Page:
On Wednesday, two scientists won the Nobel Prize for chemistry for finding an environmentally cleaner way to build molecules that can be used to make a large variety of compounds, from medicines to pesticides.
Benjamin List and David W.C. Macmillan’s work allows scientists to produce those molecules safely and efficiently. It also has a significantly less environmental impact as well. The process of building molecules requires linking individual atoms together in specific arrangements, a long, complex, and slow task. Until the start of the millennium, only two methods were available to speed up the process, using complicated enzymes or metal catalysts.
However, in 2000, List and Macmillan independently reported that small organic molecules could be used to do the job. The process has made the production of drugs much more manageable, including an antiviral and anti-anxiety medication, says the Nobel panel. “It’s already benefiting humankind greatly,” said Pernilla Wittung-Stafshede, a member of the panel.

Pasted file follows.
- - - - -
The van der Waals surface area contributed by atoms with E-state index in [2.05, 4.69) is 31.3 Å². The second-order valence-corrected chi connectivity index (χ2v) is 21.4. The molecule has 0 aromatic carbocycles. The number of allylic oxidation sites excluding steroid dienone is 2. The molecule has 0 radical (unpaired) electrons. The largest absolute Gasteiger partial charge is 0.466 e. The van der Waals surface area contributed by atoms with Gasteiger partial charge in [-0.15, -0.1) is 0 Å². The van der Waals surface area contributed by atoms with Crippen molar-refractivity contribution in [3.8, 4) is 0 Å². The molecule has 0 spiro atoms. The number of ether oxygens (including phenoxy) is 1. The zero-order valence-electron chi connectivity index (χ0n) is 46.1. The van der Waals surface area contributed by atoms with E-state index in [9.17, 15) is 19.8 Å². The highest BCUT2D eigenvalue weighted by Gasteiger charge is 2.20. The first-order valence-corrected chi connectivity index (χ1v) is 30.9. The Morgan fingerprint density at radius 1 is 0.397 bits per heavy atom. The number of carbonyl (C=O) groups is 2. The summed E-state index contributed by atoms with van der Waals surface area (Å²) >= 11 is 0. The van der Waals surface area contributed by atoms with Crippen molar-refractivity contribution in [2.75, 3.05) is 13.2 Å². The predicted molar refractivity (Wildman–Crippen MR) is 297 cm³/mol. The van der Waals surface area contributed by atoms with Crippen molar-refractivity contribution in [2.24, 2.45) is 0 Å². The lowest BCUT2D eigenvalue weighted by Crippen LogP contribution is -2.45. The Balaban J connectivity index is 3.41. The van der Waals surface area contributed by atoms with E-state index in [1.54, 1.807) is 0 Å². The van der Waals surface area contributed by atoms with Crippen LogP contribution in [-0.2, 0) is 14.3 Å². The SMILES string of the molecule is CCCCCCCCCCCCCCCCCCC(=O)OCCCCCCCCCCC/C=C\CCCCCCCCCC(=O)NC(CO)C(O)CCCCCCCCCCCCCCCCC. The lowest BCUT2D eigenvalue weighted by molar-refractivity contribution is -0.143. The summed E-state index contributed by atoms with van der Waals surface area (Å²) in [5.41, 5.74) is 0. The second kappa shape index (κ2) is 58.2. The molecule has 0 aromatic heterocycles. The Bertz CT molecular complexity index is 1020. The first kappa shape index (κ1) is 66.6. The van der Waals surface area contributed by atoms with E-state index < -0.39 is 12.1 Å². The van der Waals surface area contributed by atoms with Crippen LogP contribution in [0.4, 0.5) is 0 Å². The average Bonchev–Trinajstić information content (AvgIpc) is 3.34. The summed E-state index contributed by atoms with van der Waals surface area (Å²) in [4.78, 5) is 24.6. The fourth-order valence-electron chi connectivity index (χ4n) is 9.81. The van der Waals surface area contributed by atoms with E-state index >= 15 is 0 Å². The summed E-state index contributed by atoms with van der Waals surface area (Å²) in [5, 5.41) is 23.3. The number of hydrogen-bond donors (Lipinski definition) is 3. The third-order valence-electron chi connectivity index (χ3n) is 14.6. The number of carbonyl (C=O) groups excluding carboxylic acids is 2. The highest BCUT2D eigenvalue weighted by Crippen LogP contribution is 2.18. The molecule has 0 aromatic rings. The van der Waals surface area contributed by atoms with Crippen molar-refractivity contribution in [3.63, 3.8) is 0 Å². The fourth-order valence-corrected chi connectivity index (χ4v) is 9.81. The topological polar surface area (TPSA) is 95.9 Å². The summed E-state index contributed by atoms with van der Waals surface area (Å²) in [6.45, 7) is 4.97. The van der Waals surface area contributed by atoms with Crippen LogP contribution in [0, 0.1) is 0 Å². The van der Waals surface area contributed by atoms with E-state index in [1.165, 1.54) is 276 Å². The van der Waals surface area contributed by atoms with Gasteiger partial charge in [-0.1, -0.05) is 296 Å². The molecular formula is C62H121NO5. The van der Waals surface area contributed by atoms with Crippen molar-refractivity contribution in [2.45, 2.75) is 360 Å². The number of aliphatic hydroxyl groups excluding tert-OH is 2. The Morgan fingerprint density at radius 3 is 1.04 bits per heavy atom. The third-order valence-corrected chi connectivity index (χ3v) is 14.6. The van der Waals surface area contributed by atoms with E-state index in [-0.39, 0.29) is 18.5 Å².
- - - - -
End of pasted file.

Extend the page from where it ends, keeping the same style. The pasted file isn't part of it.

“They’ve found ways to not only speed up the chemical joining but to make sure it only goes in either the right-handed or left-handed direction,” said John Lorsch, director of the NIH’s National Institute of General Medical Sciences. He described the scientist’s work as “molecular carpentry.” The ability to control the orientation in which new atoms are added to molecules is essential. If you fail to do so, it can result in unwanted side effects, the Nobel panel explained. They cited the drug thalidomide as an example, which caused congenital disabilities in children. This is the second time, and the second day in a row, that a Nobel prize went to work that had environmental implications.